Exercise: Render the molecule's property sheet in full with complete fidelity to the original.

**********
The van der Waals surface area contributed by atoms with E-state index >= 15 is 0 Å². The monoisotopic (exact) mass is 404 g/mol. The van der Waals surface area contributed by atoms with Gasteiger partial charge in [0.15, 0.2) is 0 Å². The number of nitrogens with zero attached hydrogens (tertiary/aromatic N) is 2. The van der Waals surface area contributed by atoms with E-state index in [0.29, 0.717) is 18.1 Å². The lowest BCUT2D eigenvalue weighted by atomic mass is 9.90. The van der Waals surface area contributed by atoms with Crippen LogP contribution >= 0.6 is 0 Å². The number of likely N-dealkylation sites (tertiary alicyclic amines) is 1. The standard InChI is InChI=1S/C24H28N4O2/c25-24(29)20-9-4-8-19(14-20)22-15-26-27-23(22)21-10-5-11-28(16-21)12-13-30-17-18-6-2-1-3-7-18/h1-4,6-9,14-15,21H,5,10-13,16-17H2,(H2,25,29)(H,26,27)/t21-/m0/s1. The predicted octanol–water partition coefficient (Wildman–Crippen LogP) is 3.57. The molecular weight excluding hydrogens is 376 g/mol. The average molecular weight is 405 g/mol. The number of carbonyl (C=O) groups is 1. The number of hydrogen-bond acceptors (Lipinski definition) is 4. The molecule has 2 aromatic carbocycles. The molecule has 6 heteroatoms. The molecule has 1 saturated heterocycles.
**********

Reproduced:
The van der Waals surface area contributed by atoms with E-state index >= 15 is 0 Å². The monoisotopic (exact) mass is 404 g/mol. The van der Waals surface area contributed by atoms with Gasteiger partial charge in [0.15, 0.2) is 0 Å². The number of nitrogens with zero attached hydrogens (tertiary/aromatic N) is 2. The van der Waals surface area contributed by atoms with E-state index in [0.29, 0.717) is 18.1 Å². The lowest BCUT2D eigenvalue weighted by atomic mass is 9.90. The van der Waals surface area contributed by atoms with Crippen LogP contribution >= 0.6 is 0 Å². The number of likely N-dealkylation sites (tertiary alicyclic amines) is 1. The standard InChI is InChI=1S/C24H28N4O2/c25-24(29)20-9-4-8-19(14-20)22-15-26-27-23(22)21-10-5-11-28(16-21)12-13-30-17-18-6-2-1-3-7-18/h1-4,6-9,14-15,21H,5,10-13,16-17H2,(H2,25,29)(H,26,27)/t21-/m0/s1. The predicted octanol–water partition coefficient (Wildman–Crippen LogP) is 3.57. The molecular weight excluding hydrogens is 376 g/mol. The average molecular weight is 405 g/mol. The number of carbonyl (C=O) groups is 1. The number of hydrogen-bond acceptors (Lipinski definition) is 4. The molecule has 2 aromatic carbocycles. The molecule has 6 heteroatoms. The molecule has 1 saturated heterocycles.